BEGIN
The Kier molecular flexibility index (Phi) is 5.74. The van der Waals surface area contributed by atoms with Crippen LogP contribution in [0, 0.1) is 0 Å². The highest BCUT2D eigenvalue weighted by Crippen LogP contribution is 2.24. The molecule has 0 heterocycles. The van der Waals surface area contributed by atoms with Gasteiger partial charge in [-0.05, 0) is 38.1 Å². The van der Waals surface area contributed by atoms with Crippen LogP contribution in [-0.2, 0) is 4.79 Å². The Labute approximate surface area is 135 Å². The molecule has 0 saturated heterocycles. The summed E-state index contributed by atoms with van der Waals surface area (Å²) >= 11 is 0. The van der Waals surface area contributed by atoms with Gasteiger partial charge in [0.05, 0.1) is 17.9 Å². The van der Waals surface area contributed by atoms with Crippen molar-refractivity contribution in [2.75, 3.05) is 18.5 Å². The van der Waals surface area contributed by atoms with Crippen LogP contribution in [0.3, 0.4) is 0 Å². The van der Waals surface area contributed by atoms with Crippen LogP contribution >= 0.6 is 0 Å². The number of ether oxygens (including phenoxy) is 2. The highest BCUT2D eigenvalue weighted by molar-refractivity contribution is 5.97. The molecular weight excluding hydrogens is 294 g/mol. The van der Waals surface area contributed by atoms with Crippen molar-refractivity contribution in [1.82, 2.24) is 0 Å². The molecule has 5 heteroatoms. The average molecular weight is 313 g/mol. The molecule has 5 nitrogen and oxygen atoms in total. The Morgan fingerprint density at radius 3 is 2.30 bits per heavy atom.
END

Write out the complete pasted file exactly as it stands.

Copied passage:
The Kier molecular flexibility index (Phi) is 5.74. The van der Waals surface area contributed by atoms with Crippen LogP contribution in [0, 0.1) is 0 Å². The highest BCUT2D eigenvalue weighted by Crippen LogP contribution is 2.24. The molecule has 0 heterocycles. The van der Waals surface area contributed by atoms with Gasteiger partial charge in [-0.05, 0) is 38.1 Å². The van der Waals surface area contributed by atoms with Crippen LogP contribution in [-0.2, 0) is 4.79 Å². The Labute approximate surface area is 135 Å². The molecule has 0 saturated heterocycles. The summed E-state index contributed by atoms with van der Waals surface area (Å²) >= 11 is 0. The van der Waals surface area contributed by atoms with Gasteiger partial charge in [0.05, 0.1) is 17.9 Å². The van der Waals surface area contributed by atoms with Crippen molar-refractivity contribution in [2.75, 3.05) is 18.5 Å². The van der Waals surface area contributed by atoms with Crippen LogP contribution in [0.3, 0.4) is 0 Å². The van der Waals surface area contributed by atoms with Crippen LogP contribution >= 0.6 is 0 Å². The number of ether oxygens (including phenoxy) is 2. The highest BCUT2D eigenvalue weighted by molar-refractivity contribution is 5.97. The molecular weight excluding hydrogens is 294 g/mol. The van der Waals surface area contributed by atoms with Crippen molar-refractivity contribution in [1.82, 2.24) is 0 Å². The molecule has 5 heteroatoms. The average molecular weight is 313 g/mol. The molecule has 5 nitrogen and oxygen atoms in total. The Morgan fingerprint density at radius 3 is 2.30 bits per heavy atom.